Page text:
Nothing melts and warms the heart like the relationship that a mother shares with her little ones. The animal kingdom has many mothers who are fierce, regal and strong—mothers willing to beat all odds to protect their young in the wild. After all, isn’t that why even a lion does not go anywhere near a lioness birthing her cubs? Or how the phrase ‘mama bear’ came about?
Through the years, Wildlife SOS has witnessed some incredible moments of motherly love of the wild while reuniting leopard cubs, found within areas accessed by local people, with their mothers. The rescue team has so far reunited over 90 leopard cubs with their mothers! But why do we go to all lengths to reunite these cubs with their mothers? And what would happen if we don’t?
Among the Sugarcanes
Not long ago, many parts of Maharashtra were once densely populated by the Indian leopard. These magnificent wild cats once roamed the state’s jungles and forests free and wide. But as is the case for most wildlife today, their habitats are shrinking rapidly at the rate of just a few years.
The home they’ve always known, dense with wilderness, has now been invaded by vast fields of sugarcane. Villages and towns have sprung up; green paths are now roadways. And a leopard suddenly finds itself among human settlements, wandering through crowded streets, straying inside a school or falling into a well several feet deep.
Coincidentally, the harvest season for sugarcane begins at the same time when leopards are known to deliver their children. This phase lies in the months of April and May. Mother leopards find thick and tall sugarcanes that line the wild forest to be a safe haven for their cubs, and leave them there while they go hunting or foraging. These cubs remain hidden until a farmer chances upon them while tending to the field.
Due to the recurrent sightings of leopard cubs within their sugarcane fields, farmers of Maharashtra are now familiar with the rescue drill: they immediately alert either the forest department or Wildlife SOS.
Mama and Cubs
The Indian leopard is one of the big cats of the Indian subcontinent, alongside the Bengal tiger, Asiatic lion, Snow leopard and Clouded leopard. The species (Panthera pardus fusca) is listed as Vulnerable on the IUCN Red List. This is largely due to the rapid loss of their habitat, poaching for illegal trade of leopard skin and body parts, and increasing conflicts with humans.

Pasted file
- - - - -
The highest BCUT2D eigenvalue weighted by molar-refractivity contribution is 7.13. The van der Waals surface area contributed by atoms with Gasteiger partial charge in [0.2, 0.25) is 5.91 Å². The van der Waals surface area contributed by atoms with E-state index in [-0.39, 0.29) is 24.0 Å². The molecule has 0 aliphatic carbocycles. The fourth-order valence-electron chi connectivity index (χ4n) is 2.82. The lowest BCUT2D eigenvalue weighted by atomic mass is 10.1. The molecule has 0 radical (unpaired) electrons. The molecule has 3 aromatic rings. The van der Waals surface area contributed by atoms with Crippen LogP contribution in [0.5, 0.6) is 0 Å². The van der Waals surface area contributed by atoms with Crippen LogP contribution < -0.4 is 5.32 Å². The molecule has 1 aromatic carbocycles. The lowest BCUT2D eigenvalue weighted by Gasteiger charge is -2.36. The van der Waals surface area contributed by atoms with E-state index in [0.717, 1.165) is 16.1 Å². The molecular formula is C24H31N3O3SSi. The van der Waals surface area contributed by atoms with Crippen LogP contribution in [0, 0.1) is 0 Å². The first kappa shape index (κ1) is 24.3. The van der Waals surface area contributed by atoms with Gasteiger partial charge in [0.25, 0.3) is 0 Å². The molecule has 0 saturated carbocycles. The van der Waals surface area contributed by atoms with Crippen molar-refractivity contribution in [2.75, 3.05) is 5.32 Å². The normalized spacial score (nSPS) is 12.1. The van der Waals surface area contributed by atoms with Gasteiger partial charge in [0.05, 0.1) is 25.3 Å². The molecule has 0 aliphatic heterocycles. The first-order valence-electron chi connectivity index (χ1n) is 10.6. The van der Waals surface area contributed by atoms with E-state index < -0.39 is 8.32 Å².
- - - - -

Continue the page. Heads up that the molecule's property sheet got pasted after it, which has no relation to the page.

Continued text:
Leopards are very agile hunters, climbers and swimmers. They are solitary animals who mostly hunt at night. A mother usually gives birth to a litter of two to four cubs and weans them only when they are about three months old. The cubs feed on the highly nutritious mother’s milk till then. The mother also consumes the cubs’ faeces to digest microbes excreted by the cubs and eliminate any chance of infection to the cubs during this vulnerable stage.
Leopard cubs remain with their mother until about two years of age—a long, crucial period in the lives of the cubs, wherein they learn all the necessary skills from their mother to hunt, forage, feed and survive in the wild. The cubs usually begin to accompany the mother on hunts when they are about four months old. Until then, she leaves them amidst thick foliage, hidden safely, whenever she goes to hunt. In recent years however, sugarcane fields have grown vastly within the forest area, thereby becoming the alternative ‘foliage’ for leopard mothers.
If a leopard cub is lost or orphaned, it is highly unlikely for the cub to be able to survive in the wild without the mother. Cubs are highly dependent on their mothers for food, protection and shelter. Even if they manage to thwart starvation or predation by other animals, it is the absence of their mother’s milk that could lead to fatal infections or diseases.
The Reuniting Process
Reunions are crucial for a healthy population of leopards to thrive in the forests of this region. Wildlife SOS has reunited 16 cubs with their mothers so far this year. The youngest cub we rescued this year was only about 14-days-old. After a cub(s) is spotted among sugarcane fields, it is usually the locals or the forest department who contact Wildlife SOS.
Our team follows a standard procedure when it comes to handling and reuniting a cub. To examine their health, cubs are held gently with gloved hands. Handling them is kept to a minimum so that this does not make them more anxious. It is imperative to not feed the cub till its reunion with the mother, unless this reunion is delayed by over 4 days. This is because food or even water given by us could cause fatal reactions in the cub who is only used to mother’s milk.
Following government guidelines, these cubs are also microchipped by Wildlife SOS vets before they are reunited. This proves very useful in studying their movements and range and also in locating and rescuing them from human-wildlife conflicts.
The team, on the very same day, places the cub in a well-ventilated box lined with hay and grass. They leave the box near the spot where the cub was initially found and sprinkle its urine around the box to help the mother track the scent. Camera traps are set up by the team to watch over the cub from an appropriate distance.
Oftentimes, the mother locates her cub but, fearful and wary of poachers’ traps, does not approach the box. The team is well aware that it is fairly common for reunions to span a few days. So, they place the cub at the same spot each night, till the mother finally comes closer to the box. After careful inspection, she usually tips the box over and gently picks up her cub between her jaw and disappears into the bushes.
During this year’s harvest season in Maharashtra, the forest department and Wildlife SOS have reunited 16 leopard cubs with their mothers! It is a joy to witness each safe and happy reunion.
If you wish to support us in our efforts to reunite leopard cubs with their mothers, please click here.